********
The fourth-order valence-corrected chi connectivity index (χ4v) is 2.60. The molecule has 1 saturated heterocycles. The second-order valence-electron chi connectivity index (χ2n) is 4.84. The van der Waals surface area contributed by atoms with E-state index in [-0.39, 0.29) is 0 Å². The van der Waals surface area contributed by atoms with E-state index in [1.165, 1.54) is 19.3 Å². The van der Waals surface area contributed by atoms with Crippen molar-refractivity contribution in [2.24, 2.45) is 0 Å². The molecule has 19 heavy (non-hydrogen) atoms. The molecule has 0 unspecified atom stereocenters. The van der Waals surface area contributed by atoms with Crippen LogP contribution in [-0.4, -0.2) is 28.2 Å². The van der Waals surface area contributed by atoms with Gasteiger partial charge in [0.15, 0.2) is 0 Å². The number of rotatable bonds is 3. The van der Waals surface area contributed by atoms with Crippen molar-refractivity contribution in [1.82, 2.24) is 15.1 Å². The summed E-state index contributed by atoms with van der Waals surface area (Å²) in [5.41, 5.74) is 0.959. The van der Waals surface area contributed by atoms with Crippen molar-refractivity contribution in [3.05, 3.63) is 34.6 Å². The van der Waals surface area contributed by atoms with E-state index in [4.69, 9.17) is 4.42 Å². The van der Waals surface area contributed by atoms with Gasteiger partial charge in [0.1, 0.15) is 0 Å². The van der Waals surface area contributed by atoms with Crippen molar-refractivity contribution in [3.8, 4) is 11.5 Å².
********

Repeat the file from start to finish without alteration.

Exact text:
The fourth-order valence-corrected chi connectivity index (χ4v) is 2.60. The molecule has 1 saturated heterocycles. The second-order valence-electron chi connectivity index (χ2n) is 4.84. The van der Waals surface area contributed by atoms with E-state index in [-0.39, 0.29) is 0 Å². The van der Waals surface area contributed by atoms with E-state index in [1.165, 1.54) is 19.3 Å². The van der Waals surface area contributed by atoms with Crippen molar-refractivity contribution in [2.24, 2.45) is 0 Å². The molecule has 19 heavy (non-hydrogen) atoms. The molecule has 0 unspecified atom stereocenters. The van der Waals surface area contributed by atoms with Crippen LogP contribution in [-0.4, -0.2) is 28.2 Å². The van der Waals surface area contributed by atoms with Gasteiger partial charge in [0.15, 0.2) is 0 Å². The number of rotatable bonds is 3. The van der Waals surface area contributed by atoms with Crippen molar-refractivity contribution in [1.82, 2.24) is 15.1 Å². The summed E-state index contributed by atoms with van der Waals surface area (Å²) in [5.41, 5.74) is 0.959. The van der Waals surface area contributed by atoms with Crippen molar-refractivity contribution in [3.05, 3.63) is 34.6 Å². The van der Waals surface area contributed by atoms with E-state index in [4.69, 9.17) is 4.42 Å². The van der Waals surface area contributed by atoms with Gasteiger partial charge in [0.1, 0.15) is 0 Å². The van der Waals surface area contributed by atoms with Crippen molar-refractivity contribution in [3.8, 4) is 11.5 Å².